This high performance of the model encouraged a closer inspection of the results. First, we checked if in the test sets there are input examples which differs from these in training sets only by renaming of variables. Indeed, for each of the data sets in test sets are of such “renamed” examples. After filtering them out the measured accuracy drops – but only by .

An examination of the examples wrongly rewritten by the model was done. It turns out that the wrong outputs almost always parse (in of cases they are legal polynomial terms). Notably, depending on the difficulty of the data set, as much as of incorrect outputs are wrong only with respect to the constants in the terms. (Typically, NMT model proposes too low constants compared to the correct ones.) Below of wrong outputs are correct modulo variable renaming.

Num. of
on test
poly1 ,
poly2 ,
poly3 ,
poly4 ,
poly5 , , ^
poly6 , , ^
Table 5: Choosen results of experiments with polynomials.
(Characteristic of formulas concerns the input polynomials. Labels of the data sets correspond to folder names in the Github repo.)

4 Conclusions and future work

NMT is not typically applied to symbolic problems, but surprisingly, it performed very well for both described tasks. The first one was easier in terms of complexity of the rewriting (only one application of a rewrite rule was performed) but the number of examples was quite limited. The second task involved more difficult rewriting – multiple different rewrite steps were performed to construct the examples. Nevertheless, provided many examples, NMT could learn normalizing polynomials.

We hope this work provides a baseline and inspiration for continuing this line of research. We see several interesting directions this work can be extended.

Firstly, more interesting and difficult rewriting problems need to be provided for better delineation of the strength of the neural models. The described data are relatively simple and with no direct relevance to the real unsolved symbolic problems. But the results on these simple problems are encouraging enough to try with more challenging ones, related to real difficulties – e.g. these from TPDB data base.555

Secondly, we are going to develop and test new kinds of neural models tailored for the problem of comprehending symbolic expressions. Specifically, we are going to implement an approach based on the idea of TreeNN, which may be another effective approach for this kind of tasks (Evans et al., 2018; Miao et al., 2018; Chakraborty et al., 2018). TreeNNs are built recursively from modules, where the modules corresponds to parts of symbolic expression (symbols) and the shape of the network reflects the parse tree of the processed expression. This way model is explicitly informed on the exact structure of the expression, which in case of formal logic is always unambiguous and easy to extract. Perhaps this way the model could learn more efficiently from examples (and achieve higher results even on the small AIM data sets). The authors have a positive experience of applying TreeNNs to learn remainders of arithmetical expressions modulo small natural numbers – TreeNNs outperformed here neural models based on LSTM cells, giving almost perfect accuracy. However, this is unclear how to translate this TreeNN methodology to the tasks with the structured output, like the symbolic rewriting task.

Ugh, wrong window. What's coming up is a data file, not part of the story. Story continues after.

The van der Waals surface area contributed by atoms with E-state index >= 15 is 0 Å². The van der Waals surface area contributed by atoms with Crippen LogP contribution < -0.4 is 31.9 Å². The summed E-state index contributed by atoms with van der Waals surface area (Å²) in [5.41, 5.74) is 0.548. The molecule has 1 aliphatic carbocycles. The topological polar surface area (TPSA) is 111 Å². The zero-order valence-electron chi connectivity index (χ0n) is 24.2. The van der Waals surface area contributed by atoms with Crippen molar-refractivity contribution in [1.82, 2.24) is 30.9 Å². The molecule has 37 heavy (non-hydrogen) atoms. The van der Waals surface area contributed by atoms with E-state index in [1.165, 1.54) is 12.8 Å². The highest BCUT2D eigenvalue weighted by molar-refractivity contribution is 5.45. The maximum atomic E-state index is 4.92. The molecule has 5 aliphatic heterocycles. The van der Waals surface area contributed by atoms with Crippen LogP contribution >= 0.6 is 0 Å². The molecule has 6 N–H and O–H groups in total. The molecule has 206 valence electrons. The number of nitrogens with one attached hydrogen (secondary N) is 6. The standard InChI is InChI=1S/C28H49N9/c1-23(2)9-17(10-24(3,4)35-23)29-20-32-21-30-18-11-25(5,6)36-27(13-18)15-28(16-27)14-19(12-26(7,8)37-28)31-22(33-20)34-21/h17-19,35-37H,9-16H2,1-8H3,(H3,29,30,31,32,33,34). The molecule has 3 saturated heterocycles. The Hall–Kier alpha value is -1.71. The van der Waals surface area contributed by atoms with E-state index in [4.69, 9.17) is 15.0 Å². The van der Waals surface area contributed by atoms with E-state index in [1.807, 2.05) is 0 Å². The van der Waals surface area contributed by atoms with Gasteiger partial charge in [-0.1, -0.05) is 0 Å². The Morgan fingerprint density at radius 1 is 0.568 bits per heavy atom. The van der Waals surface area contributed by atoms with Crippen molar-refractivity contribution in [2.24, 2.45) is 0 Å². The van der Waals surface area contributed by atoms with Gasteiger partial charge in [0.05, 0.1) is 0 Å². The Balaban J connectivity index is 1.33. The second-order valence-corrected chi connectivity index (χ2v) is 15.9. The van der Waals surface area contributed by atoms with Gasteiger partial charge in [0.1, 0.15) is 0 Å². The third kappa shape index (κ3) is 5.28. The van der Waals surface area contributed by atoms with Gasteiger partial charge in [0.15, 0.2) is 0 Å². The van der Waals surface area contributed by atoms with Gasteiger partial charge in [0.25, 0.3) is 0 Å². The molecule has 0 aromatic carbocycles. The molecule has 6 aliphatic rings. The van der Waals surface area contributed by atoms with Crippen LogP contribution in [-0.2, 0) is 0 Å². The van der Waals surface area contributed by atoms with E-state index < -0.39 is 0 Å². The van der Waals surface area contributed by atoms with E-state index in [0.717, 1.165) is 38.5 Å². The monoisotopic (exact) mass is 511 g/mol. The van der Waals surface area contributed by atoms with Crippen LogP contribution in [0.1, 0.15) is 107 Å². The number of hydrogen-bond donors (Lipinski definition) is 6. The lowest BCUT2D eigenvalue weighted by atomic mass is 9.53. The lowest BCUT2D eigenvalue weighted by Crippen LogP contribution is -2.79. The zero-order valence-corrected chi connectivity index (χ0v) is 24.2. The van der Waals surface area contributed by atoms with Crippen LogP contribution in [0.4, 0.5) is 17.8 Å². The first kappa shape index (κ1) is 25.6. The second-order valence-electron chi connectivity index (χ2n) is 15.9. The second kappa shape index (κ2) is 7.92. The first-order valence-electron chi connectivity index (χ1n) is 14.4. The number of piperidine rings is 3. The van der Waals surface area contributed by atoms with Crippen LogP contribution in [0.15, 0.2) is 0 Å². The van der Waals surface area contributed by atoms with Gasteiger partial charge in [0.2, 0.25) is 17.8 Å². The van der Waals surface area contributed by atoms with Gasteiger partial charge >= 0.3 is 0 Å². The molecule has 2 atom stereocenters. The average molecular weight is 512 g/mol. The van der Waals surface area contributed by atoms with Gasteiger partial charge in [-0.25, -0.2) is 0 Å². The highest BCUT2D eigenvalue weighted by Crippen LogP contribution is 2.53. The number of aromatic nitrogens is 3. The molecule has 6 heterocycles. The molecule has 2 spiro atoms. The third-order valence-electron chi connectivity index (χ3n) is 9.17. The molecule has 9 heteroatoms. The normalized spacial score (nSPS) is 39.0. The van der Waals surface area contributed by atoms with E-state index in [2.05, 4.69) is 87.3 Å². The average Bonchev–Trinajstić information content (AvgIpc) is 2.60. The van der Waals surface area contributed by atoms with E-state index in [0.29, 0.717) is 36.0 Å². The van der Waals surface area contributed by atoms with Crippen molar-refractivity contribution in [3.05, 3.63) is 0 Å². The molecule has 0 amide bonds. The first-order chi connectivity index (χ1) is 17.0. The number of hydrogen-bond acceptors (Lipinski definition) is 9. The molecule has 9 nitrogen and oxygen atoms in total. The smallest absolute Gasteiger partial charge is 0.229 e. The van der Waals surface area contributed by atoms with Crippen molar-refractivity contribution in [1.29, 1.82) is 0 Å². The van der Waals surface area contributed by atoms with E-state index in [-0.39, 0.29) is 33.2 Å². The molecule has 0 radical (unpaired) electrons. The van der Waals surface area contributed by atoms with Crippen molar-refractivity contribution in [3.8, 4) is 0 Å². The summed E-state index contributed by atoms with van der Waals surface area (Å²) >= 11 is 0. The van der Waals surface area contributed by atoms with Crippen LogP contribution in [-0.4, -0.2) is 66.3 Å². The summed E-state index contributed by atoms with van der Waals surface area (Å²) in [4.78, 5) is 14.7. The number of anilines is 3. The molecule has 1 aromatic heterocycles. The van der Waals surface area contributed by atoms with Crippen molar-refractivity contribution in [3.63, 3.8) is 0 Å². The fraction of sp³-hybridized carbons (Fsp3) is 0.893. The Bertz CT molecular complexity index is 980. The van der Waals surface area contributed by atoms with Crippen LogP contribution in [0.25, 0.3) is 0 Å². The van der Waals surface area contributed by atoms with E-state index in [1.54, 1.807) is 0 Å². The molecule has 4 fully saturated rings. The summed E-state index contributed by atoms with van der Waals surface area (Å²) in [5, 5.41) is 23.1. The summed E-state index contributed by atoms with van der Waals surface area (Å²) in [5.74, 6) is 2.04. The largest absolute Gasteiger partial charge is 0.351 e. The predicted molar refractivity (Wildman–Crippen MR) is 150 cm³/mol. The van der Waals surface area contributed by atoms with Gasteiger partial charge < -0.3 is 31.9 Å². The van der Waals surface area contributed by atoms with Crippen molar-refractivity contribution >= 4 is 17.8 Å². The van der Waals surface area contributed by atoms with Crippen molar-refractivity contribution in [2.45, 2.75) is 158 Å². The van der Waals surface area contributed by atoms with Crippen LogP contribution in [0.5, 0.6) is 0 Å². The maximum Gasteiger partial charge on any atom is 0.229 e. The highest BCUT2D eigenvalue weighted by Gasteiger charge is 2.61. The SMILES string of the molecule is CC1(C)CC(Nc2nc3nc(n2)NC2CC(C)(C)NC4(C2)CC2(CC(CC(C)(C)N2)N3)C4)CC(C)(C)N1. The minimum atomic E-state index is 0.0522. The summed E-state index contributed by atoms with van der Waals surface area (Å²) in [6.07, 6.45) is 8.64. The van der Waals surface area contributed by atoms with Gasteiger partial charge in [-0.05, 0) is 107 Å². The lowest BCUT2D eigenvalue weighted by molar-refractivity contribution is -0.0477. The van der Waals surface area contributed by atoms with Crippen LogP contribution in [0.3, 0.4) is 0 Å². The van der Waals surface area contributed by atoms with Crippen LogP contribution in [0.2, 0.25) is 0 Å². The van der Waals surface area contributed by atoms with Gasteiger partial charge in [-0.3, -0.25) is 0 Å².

Thirdly, there is an idea of integrating neural rewriting architectures into the larger systems for automated reasoning. This can be motivated by the interesting contrast between some simpler ILP systems suffering for combinatorial explosion in presence of a large number of examples and neural methods which definitely benefit form large data sets.

We hope that this work will inspire and trigger a discussion on the above (and other) ideas.


Piotrowski was supported by the grant of National Science Center, Poland, no. 2018/29/N/ST6/02903, and by the European Agency COST action CA15123. Urban and Brown were supported by the ERC Consolidator grant no. 649043 AI4REASON and by the Czech project AI&Reasoning CZ.02.1.01/0.0/0.0/15_003/0000466 and the European Regional Development Fund. Kaliszyk was supported by ERC Starting grant no. 714034 SMART.